Some conversations have to be moved off the Social Media page – this will depend on their nature. Not every exchange or issue can be resolved entirely on Social Media or in a single exchange. Twitter, for example, has a 140 characters limit and may not be suitable for some problem-solving conversations. Issues which are very technical or grievances that have the potential to be a long thread of conversation may be better treated in the ‘inbox’. Some issues also have to be resolved out off the limelight. For example a University puts up a post for a new programme and a prospective student makes an inquiry, instead of letting him/her post their examination results directly in a comment, that person can be encouraged to inbox his results for the admission officer to determine whether s/he qualifies. See figure 1.
Figure 1 – Isaac: Am having HND ACCOUNTANCY certificate, can I also apply. PENSA (sic)
Pentecost University College: Kindly inbox your SHS grades Isaac (sic)
After such issues have been resolved, the conversation can be brought back to the public sphere.
A customer looking for the phone number (see figure 2) or a brand’s shop which is closest to his/her location should not be put on hold for a long time. In some cases however you will need time to give an actual solution to the customer’s problem.
Make sure that you are giving correct answers whether your answer can be given straight up or requires some research. A response may be prompt or timely but wrong – the speed of response is not enough if the response is not helpful.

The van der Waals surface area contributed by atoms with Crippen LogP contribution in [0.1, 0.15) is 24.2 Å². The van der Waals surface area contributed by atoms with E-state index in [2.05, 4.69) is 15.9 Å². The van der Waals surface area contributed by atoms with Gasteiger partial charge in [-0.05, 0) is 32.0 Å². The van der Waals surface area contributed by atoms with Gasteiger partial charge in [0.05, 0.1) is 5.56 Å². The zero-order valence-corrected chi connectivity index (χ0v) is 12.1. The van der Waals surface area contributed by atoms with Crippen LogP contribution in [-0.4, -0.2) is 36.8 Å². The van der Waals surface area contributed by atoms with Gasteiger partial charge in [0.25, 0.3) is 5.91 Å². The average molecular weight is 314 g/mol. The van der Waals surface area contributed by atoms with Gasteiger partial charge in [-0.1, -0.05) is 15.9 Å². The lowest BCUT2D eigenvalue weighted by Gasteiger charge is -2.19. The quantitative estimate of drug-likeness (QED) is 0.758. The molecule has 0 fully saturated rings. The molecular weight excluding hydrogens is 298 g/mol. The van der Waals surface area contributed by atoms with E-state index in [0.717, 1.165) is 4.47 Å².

For the person or team handling a brand’s Social Media account(s), you need to get your facts right. Hand-off messages internally to whatever team or individual is best suited for the task and gather appropriate feedback. The person/team handling the brand’s social media account must be abreast and be kept updated on all company policy changes. Make sure that the information you are giving to customers is correct. Imagine how frustrating it will be for a customer to walk into a store with information he has been given online about a promotion only to be told that the promotion ended weeks ago and he is not entitled.
Tip: To make sure information online matches with offline stocks, always put caveats in your posts. For example you post a picture of a product you have in your shop, you can include “available whilst stocks last”/”check for availability” so that a customer is not frustrated when he gets to the shop and you have run out of the product.
This will work well if there is back-end and front-end collaboration. The brand must also empower employees with the necessary tools and information to solve problems. We will look at the role of employees in subsequent articles.
There must be a consistent level of service across all digital touch points. Your replies should be the same across board. Find a means of identifying and tracking customers who reach out with issues. A consistent communication system between teams in an organization is essential for delivering an equal level of excellent support.
Open case files or number customers who contact you with their challenges across your customer support channels. That way if someone starts to reach out via social media but later calls your customer support centre or sends an email, his/her information will be accessible across board.
Share information between teams about trends. Alert other teams about recurring issues on your channel so that they start expecting similar issues and get prepared to deal with them.
Nature of response